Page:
Saturday, March 06, 2010

Surprise! Streetsblog doesn't like shopping malls

No one has to guess why the anti-car website Streetsblog doesn't like shopping malls: people have to drive their death monsters, a k a "automobiles," to get there. Even worse, malls have a lot of parking for their customers. The horror!

From the MTA's Extended Meter Hours Study:

Malls do not offer the charm, character, and experience of a great San Francisco neighborhood. San Francisco's neighborhoods are special places that many people want to experience. However, one great thing about places like Stonestown or Bay Street is that although parking is not necessarily free (e.g., drivers must pay for parking at Bay Street), it is almost always easy to find. That can't always be said for many of San Francisco's neighborhood commercial districts, especially in the evenings and on Sundays when parking demand is typically at its peak. Parking availability is an important part of what makes commercial districts attractive (page 30).

Just for the record, parking at Stonestown is free, and there's a lot of it. On a recent visit to Stonestown, I saw a lot of people there, with the food court on the top floor packed with diners.

San Francisco is trying to implement contradictory policies---making it as hard and expensive as possible for people to drive and park in the city, even as it acknowledges that our neighborhoods need parking if they are to prosper.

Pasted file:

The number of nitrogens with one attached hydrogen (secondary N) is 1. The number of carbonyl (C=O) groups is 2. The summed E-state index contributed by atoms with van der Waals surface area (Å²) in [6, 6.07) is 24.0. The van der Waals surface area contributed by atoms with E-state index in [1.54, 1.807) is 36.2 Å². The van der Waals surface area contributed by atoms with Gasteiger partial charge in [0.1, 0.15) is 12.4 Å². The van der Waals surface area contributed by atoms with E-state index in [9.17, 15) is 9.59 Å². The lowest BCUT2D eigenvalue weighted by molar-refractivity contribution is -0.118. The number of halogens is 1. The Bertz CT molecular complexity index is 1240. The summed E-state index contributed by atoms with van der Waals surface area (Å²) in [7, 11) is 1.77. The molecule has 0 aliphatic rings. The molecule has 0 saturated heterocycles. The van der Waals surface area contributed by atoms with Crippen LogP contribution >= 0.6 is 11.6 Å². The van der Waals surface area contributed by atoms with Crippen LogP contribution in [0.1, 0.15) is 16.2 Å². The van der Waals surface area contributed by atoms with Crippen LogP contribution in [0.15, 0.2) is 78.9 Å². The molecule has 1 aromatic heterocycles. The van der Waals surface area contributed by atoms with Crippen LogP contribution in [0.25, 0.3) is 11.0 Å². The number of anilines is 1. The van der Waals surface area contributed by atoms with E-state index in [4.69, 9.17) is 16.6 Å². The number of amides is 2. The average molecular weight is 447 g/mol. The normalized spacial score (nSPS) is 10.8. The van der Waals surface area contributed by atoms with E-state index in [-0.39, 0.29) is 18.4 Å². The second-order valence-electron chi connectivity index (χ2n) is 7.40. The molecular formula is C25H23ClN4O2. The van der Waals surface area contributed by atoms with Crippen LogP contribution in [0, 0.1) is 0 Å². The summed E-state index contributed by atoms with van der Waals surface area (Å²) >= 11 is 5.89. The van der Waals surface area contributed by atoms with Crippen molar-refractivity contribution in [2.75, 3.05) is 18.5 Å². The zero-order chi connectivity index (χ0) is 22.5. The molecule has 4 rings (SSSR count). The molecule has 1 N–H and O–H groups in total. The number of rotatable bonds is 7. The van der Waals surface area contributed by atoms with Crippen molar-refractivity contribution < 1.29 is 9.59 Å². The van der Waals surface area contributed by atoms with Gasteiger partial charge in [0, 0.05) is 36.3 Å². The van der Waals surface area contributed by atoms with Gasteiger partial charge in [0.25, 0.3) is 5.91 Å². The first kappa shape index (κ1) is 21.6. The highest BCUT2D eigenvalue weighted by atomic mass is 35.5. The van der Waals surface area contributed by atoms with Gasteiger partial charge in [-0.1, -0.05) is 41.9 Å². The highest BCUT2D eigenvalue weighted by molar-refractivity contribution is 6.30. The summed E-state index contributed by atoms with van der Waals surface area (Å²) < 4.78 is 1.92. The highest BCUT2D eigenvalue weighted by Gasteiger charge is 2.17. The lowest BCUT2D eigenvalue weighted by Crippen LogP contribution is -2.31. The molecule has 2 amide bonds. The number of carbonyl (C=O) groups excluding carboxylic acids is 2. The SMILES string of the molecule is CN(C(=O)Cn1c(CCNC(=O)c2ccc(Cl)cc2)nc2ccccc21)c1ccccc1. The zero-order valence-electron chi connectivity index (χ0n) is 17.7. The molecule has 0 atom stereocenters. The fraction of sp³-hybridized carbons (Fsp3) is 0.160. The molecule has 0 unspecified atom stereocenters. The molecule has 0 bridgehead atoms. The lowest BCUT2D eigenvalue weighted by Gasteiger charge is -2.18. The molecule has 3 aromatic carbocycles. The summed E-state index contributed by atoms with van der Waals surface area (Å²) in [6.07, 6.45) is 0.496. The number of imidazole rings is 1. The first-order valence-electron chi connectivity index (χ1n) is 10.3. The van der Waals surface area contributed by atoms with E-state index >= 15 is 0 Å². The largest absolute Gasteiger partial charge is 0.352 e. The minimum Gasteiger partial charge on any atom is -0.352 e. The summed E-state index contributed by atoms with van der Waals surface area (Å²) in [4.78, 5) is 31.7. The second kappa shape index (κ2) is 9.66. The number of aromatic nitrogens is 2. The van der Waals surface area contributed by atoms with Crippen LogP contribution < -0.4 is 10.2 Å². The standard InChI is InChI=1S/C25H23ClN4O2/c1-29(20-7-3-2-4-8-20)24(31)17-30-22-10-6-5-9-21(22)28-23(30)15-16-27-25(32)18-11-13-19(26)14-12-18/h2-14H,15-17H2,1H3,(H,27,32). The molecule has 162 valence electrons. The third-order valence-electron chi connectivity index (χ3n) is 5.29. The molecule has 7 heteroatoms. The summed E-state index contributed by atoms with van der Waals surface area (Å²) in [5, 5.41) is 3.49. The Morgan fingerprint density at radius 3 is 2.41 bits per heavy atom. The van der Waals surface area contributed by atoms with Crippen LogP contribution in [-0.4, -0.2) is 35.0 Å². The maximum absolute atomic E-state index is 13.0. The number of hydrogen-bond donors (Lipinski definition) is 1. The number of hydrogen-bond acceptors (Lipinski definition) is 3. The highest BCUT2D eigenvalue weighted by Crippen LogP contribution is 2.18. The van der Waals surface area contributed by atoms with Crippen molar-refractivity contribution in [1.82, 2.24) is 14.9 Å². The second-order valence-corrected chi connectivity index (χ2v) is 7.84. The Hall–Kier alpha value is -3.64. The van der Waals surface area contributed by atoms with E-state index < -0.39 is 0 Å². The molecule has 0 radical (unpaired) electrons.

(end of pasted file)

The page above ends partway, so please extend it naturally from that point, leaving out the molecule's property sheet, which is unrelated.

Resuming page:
Want to shop or dine at the Ninth and Irving neighborhood? There are a couple of parking lots in the neighborhood, or you can park in the garage under the Concourse in nearby Golden Gate Park and take a pleasant stroll to the neighborhood. 

Want to dine at Greens at Fort Mason? Lots of parking for the restaurant, the theaters, and the fine library bookstore there. If, on the other hand, you are across town and want to drive over to dine in my neighborhood, the Divisadero corridor between Haight Street and McAllister Street, brace yourself for a parking hassle.

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Howard Zinn: "overly schematic, simplistic and ideologically driven"

Even serious leftist intellectuals like The Nation's Eric Alterman admit that Howard Zinn's work is political propaganda:

"Personally, while I found the poetry and audacity of Zinn's work exhilarating upon first encountering it, by the time I earned my history doctorate, it felt overly schematic, simplistic and ideologically driven. Politically, I also found myself at odds with Zinn, who supported Ralph Nader not only in 2000 but also in 2004 and even in 2008, and who recently judged Barack Obama's approach to foreign policy to be 'hardly any different from a Republican.'"

More systematic critiques of Zinn's work here.